Commonly called notornis from its scientific name, Notornis mantelli, the takahe first became known to science in 1847 when fossil bones were found near the mouth of the Waingongoro River on the southern Taranaki coast. Two years later a bird was taken alive in Dusky Sound, another in Thompson Sound in 1851, a third some 9 miles south-east of Te Anau township in 1879, and a fourth on the southern shore of the Middle Fiord of Lake Te Anau in 1898. No more living birds came to light until November 1948, when G. B. Orbell, of Invercargill, discovered a small colony in an old glacial valley at the eastern end of the Murchison Mountains, which lie between the Middle and South Fiords of Lake Te Anau. The place is now known as Takahe Valley, and the range of the South Island takahe has been found to extend over much of the Murchisons and part of the Kepler Mountains immediately to the south. The North Island race had almost certainly become extinct well before the European era. Originally, the species must have had a geographical range which included a great deal of the southern half of the North Island and most of the South. However, bones of an edible species are not a fully reliable guide to its distribution.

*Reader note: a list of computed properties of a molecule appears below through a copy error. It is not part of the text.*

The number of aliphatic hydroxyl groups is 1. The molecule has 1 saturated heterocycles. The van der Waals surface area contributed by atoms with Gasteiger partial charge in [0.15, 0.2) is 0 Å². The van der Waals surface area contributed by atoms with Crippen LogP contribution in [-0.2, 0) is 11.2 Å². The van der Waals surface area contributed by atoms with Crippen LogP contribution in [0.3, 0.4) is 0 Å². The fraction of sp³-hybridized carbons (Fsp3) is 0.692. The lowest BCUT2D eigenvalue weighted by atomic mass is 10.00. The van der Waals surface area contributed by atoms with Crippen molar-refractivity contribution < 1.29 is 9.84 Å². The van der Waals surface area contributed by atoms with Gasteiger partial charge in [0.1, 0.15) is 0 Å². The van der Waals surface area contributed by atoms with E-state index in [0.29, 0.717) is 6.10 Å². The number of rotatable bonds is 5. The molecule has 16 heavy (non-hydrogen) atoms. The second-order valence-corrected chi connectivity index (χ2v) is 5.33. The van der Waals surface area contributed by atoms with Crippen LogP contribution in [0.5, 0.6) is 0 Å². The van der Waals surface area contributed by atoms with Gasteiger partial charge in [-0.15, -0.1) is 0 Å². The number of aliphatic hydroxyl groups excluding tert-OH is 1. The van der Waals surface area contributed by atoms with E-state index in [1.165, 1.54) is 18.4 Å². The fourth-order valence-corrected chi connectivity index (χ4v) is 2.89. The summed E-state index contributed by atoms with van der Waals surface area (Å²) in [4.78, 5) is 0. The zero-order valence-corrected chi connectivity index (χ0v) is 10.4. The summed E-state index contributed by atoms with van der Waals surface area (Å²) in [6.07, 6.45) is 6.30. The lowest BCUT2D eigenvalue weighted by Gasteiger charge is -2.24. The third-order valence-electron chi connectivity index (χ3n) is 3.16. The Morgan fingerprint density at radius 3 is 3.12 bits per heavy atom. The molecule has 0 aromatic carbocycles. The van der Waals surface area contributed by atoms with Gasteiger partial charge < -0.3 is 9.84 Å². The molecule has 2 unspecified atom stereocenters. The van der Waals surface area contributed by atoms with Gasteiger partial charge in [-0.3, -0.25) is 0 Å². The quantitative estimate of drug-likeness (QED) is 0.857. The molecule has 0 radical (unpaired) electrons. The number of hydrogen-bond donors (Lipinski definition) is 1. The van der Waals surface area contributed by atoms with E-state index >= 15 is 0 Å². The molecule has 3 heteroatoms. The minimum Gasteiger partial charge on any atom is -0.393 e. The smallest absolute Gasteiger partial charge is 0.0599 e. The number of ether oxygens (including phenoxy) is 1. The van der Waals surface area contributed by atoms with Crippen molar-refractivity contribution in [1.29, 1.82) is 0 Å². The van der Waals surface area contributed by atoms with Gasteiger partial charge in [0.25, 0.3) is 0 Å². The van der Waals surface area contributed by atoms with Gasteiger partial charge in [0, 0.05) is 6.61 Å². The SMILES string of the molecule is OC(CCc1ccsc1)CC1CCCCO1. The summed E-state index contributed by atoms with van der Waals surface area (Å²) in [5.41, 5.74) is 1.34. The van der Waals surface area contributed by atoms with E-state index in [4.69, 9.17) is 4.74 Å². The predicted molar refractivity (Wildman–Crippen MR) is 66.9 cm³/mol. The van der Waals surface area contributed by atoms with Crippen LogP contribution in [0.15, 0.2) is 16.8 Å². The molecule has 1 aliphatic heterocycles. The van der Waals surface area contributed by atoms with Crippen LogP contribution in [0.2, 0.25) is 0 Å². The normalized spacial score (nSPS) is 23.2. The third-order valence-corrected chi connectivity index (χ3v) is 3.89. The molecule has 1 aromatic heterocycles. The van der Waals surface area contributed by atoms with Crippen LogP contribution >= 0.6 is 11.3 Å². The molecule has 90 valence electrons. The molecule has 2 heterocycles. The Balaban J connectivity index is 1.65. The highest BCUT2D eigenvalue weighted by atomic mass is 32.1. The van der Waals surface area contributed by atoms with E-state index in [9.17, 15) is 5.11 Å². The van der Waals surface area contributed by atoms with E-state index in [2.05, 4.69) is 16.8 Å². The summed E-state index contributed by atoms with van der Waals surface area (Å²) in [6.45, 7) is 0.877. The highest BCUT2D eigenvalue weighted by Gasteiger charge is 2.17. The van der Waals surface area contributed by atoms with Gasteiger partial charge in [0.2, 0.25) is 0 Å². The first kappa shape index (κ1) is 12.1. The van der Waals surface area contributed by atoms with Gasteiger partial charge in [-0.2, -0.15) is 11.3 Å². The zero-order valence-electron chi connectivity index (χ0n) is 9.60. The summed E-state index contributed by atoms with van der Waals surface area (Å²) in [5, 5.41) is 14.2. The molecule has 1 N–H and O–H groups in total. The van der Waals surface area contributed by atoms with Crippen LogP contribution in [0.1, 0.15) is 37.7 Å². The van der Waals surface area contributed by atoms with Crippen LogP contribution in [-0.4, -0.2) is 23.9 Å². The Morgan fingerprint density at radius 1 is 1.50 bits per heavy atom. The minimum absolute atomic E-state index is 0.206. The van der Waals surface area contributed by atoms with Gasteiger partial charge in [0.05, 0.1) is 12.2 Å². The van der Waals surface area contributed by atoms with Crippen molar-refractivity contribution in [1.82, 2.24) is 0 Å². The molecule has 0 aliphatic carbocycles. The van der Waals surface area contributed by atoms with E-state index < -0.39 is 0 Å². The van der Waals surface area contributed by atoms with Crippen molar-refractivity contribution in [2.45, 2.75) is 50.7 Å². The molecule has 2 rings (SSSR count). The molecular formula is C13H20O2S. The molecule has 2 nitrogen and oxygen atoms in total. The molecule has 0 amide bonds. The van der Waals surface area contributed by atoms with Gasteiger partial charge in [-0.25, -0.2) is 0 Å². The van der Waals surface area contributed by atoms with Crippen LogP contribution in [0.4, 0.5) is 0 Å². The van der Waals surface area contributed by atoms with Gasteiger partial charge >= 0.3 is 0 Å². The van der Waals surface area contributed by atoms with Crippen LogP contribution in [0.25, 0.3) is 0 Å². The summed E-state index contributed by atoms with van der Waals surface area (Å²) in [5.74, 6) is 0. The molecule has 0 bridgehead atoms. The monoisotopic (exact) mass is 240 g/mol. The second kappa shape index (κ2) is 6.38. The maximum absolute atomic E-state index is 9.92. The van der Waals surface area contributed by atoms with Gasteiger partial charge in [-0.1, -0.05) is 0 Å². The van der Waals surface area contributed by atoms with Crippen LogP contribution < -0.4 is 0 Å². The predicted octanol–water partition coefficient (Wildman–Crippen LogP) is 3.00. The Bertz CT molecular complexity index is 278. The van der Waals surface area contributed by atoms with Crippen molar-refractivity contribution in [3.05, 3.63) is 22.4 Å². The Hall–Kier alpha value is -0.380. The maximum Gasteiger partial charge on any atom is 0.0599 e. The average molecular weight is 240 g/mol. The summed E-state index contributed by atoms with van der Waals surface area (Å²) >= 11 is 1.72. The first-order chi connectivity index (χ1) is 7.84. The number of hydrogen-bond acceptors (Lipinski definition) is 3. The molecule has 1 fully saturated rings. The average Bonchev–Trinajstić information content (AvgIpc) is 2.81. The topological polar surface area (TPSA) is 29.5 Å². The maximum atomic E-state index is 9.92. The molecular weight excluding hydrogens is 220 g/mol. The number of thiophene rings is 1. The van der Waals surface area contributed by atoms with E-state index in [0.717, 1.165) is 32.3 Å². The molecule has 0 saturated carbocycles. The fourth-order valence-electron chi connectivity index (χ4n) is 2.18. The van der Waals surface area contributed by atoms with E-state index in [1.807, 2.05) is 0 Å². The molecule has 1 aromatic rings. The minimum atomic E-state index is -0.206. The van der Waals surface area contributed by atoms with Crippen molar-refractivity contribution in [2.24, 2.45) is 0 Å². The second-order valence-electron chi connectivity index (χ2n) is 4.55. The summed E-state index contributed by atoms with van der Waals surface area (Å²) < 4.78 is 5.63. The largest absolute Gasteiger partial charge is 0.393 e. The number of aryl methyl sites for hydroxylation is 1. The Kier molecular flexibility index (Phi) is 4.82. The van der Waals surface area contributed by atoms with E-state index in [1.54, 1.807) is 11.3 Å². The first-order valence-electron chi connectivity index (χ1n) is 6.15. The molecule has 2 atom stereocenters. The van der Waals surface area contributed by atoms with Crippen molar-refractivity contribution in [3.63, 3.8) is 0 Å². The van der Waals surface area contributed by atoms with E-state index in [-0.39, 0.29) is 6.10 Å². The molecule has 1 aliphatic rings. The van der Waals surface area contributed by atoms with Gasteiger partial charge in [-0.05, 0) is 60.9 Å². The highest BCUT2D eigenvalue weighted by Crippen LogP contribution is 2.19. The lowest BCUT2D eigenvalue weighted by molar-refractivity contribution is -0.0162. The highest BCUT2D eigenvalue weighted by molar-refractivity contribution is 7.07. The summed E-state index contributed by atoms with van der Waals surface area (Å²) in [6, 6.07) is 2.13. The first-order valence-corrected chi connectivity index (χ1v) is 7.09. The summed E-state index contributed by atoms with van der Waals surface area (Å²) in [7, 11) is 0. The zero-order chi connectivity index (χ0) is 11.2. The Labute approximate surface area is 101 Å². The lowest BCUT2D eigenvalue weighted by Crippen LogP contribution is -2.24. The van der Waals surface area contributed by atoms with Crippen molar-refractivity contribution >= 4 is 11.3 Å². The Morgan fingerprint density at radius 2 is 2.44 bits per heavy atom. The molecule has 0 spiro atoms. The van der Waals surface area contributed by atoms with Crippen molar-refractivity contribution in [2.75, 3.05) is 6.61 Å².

The present habitat is areas of snow tussock and subalpine scrub between about 2,500 and 4,000 ft above sea level. Beech forest is usually close at hand and this affords cover and a feeding area, especially in winter when snow blankets the species of Chionochloa grasses, the fleshy bases of which are the species' main food. As with the moas, takahe are primarily grazing animals, though young chicks feed mainly on insects.
In spite of fairly large wings, takahe are flightless, unlike their extremely close relatives, pukekos. A bowl-like nest of snowgrass leaves is made on the ground beneath the shelter of tussocks or scrub, and the clutch of one or two eggs is incubated by both birds of a pair for about four weeks. The young are first clad in thick black down, and about a year is needed before the full adult colouration of wax-pink bill and legs, metallic olive-green back, and indigo-blue throat, breast, and thighs, and white under-tail feathers is assumed. Sexes are alike, but males are slightly larger than females. The two most characteristic calls are a short high-pitched yelp in the male, which is more of a honk in the female, and an alarm note which has a deep and resonant gulping quality.
by Gordon Roy Williams, B.SC.(HONS.)(SYDNEY), Lecturer in Agricultural Zoology, Lincoln Agricultural College.